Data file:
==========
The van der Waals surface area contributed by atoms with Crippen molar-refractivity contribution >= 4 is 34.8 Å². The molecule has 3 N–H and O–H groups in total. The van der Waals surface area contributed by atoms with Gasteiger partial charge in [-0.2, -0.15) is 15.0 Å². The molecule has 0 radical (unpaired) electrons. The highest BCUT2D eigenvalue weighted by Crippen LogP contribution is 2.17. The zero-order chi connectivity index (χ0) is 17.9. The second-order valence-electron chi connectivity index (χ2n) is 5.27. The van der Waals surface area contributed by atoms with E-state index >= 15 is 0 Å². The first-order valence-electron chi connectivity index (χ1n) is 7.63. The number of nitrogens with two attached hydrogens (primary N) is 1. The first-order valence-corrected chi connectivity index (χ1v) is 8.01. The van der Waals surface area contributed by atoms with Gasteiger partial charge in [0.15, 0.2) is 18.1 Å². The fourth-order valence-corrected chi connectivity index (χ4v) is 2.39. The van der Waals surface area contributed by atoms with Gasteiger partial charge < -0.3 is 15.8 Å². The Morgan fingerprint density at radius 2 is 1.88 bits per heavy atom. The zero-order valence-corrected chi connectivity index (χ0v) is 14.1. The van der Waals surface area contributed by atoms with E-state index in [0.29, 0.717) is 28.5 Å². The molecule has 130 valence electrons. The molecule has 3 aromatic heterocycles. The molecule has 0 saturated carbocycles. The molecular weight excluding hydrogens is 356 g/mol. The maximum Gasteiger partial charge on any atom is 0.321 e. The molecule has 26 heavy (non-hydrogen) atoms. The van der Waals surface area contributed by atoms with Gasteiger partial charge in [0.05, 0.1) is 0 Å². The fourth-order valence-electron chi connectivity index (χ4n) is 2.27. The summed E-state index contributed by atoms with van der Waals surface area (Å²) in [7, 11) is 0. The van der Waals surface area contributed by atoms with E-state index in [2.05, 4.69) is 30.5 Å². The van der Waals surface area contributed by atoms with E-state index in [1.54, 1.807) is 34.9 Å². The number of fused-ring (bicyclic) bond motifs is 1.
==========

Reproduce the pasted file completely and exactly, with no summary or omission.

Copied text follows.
The van der Waals surface area contributed by atoms with Crippen molar-refractivity contribution >= 4 is 34.8 Å². The molecule has 3 N–H and O–H groups in total. The van der Waals surface area contributed by atoms with Gasteiger partial charge in [-0.2, -0.15) is 15.0 Å². The molecule has 0 radical (unpaired) electrons. The highest BCUT2D eigenvalue weighted by Crippen LogP contribution is 2.17. The zero-order chi connectivity index (χ0) is 17.9. The second-order valence-electron chi connectivity index (χ2n) is 5.27. The van der Waals surface area contributed by atoms with E-state index >= 15 is 0 Å². The first-order valence-electron chi connectivity index (χ1n) is 7.63. The number of nitrogens with two attached hydrogens (primary N) is 1. The first-order valence-corrected chi connectivity index (χ1v) is 8.01. The van der Waals surface area contributed by atoms with Gasteiger partial charge in [0.15, 0.2) is 18.1 Å². The fourth-order valence-corrected chi connectivity index (χ4v) is 2.39. The van der Waals surface area contributed by atoms with Gasteiger partial charge < -0.3 is 15.8 Å². The Morgan fingerprint density at radius 2 is 1.88 bits per heavy atom. The zero-order valence-corrected chi connectivity index (χ0v) is 14.1. The van der Waals surface area contributed by atoms with E-state index in [0.29, 0.717) is 28.5 Å². The molecule has 130 valence electrons. The molecule has 3 aromatic heterocycles. The molecule has 0 saturated carbocycles. The molecular weight excluding hydrogens is 356 g/mol. The maximum Gasteiger partial charge on any atom is 0.321 e. The molecule has 26 heavy (non-hydrogen) atoms. The van der Waals surface area contributed by atoms with Gasteiger partial charge in [0.05, 0.1) is 0 Å². The fourth-order valence-electron chi connectivity index (χ4n) is 2.27. The summed E-state index contributed by atoms with van der Waals surface area (Å²) in [7, 11) is 0. The van der Waals surface area contributed by atoms with E-state index in [2.05, 4.69) is 30.5 Å². The van der Waals surface area contributed by atoms with E-state index in [1.54, 1.807) is 34.9 Å². The number of fused-ring (bicyclic) bond motifs is 1.